OK, so having listed all of these notes I've been taking, I'd like to understand more of how/why these things work. I also know that there is a distinction between these things where it's part of the profiler's actual computer processing and other things that experienced recording guys would know like mic placement, etc. Pickups are an interesting aspect, and so are the complexities of how different preamps respond to input, or the way different amps dampen speaker impedance (or whatever that's all about), diode clipping, tube rectification, etc...


    I'm not saying I need to know all of this stuff or can understand the technical complexities of it, but I think gradually working towards a better understanding will help me not only craft better profiles, but also get better tone on anything I play or record.


    As a disclaimer, I've said none of this with any authority and make no claim that all these things can be heard or discerned. Maybe some of stems from a lack of mistaking something or another, misunderstanding some concept, or just somehow tuned into something I picked up on and assumed it's a factor. In any case, I'm only looking to expand my understanding and hopefully verify that I'm not the only one picking up on certain things.

    SPEAKERS:


    So far, I've used a variety of 1x12 cabs, only one 2x12 cabs, and only 1 4x12 cabs to profile amps with. Here they are:


    1. Friedman Dirty Shirley 1x12 Creamback 65


    2. Mesa Boogie Lonestar 1/2 open back Weber Silver Bell 75w moderate doping (If you're wondering about "doping," high doping makes a very tight speaker that settles vibration quicker, so the a 15w speaker, for example, would typically have light doping because people like the sound of the speaker breakup in vintage amps. Whereas, higher doping lessens "cone cry" and is better for louder, ganier amps. Therefore, at 75w, moderate doping is the right balance of the sticky stuff around the speaker cone to handle the wattage and gain, but still allow the speaker character to come through very natural). Think of this particular speaker like a Celestion Gold but with more low end, a little warmer, a little woodier, and a less speaker breakup.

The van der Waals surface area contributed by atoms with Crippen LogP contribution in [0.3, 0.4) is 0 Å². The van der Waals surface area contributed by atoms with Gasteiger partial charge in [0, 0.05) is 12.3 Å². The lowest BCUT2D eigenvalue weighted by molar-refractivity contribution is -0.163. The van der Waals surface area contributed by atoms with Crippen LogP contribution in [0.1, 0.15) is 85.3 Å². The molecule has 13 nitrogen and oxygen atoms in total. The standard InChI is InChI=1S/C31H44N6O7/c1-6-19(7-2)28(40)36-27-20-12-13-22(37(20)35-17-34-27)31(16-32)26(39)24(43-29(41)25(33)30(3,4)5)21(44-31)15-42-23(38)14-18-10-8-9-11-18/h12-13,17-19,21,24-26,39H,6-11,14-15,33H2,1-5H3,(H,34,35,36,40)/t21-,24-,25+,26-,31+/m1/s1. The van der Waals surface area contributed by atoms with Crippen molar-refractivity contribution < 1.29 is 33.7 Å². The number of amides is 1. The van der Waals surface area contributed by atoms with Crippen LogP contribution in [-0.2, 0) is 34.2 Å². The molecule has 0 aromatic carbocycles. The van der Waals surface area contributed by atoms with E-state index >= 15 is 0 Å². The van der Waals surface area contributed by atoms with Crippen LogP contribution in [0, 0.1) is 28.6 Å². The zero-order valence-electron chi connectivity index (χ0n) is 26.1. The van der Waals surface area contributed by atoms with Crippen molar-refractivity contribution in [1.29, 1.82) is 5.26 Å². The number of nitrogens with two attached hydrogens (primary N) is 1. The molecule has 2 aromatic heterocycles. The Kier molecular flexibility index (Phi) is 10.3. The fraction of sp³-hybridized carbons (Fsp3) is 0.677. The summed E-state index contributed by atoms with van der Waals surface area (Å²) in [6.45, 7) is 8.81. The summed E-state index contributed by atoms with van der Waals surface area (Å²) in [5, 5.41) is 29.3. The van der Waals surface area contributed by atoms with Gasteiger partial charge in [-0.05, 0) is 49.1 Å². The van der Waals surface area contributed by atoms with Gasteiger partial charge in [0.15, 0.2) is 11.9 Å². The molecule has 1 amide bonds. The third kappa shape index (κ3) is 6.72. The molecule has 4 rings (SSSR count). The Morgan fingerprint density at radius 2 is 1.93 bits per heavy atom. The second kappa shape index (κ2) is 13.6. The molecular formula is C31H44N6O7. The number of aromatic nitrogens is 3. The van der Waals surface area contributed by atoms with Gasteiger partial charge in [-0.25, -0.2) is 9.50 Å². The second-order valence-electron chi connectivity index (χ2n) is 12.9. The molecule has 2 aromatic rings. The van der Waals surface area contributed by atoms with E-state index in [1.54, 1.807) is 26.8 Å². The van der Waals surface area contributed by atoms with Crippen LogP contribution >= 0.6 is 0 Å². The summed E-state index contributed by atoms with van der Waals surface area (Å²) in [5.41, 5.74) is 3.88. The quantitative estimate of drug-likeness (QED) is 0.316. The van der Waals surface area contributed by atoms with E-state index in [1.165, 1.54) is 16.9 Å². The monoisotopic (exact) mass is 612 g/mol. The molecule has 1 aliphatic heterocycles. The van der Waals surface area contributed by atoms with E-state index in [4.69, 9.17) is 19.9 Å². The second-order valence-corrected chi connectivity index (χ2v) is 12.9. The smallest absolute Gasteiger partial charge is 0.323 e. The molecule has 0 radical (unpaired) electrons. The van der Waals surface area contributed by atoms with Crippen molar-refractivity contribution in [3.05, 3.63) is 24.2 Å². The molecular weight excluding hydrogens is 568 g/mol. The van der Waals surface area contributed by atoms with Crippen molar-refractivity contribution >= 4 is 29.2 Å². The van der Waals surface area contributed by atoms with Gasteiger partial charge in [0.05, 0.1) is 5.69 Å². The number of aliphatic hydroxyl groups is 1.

3. EVH 1x12 Celestion Gold (Note: my first two profiles {Friedman Pink Taco} with this cab was with a 15"w WGS Blue Alnico)


    4. Zinky 2x12 Celestion G12H30 + V30


    5. Marshall 4x12 with 2 Eminence Wizards & Private Jack & Governor


    6. I used the 15w Greenback from a Fender Blues Junior to profile a Bogner Metropoulos once


    As you can see, I've used a pretty good variety of speaker cabs. I no longer have the 2x12 or 4x12 since I'm a home player and find that 1x12 cabs with a single mic records everything just fine for me.


    Here are some observations I've noticed about profiling with different speakers:


    * Alnico speakers seem to have a little more of an attack that might equate to something like the effect of the "pick" option on the Kemper. Alnico speakers can have a very sweet top end, or they can be too bright.


    * When you get breakup from low wattage speakers like the Alnico Blue and Greenback, then when you try to add more gain, use a stop, or an external overdrive, it seems to add something kind of shitty to the tone. As far as I have been able to tell, once you profile an amp with speaker breakup, then it needs to have all the overdrive already dialed in, and the profile is useful pretty much only as-is.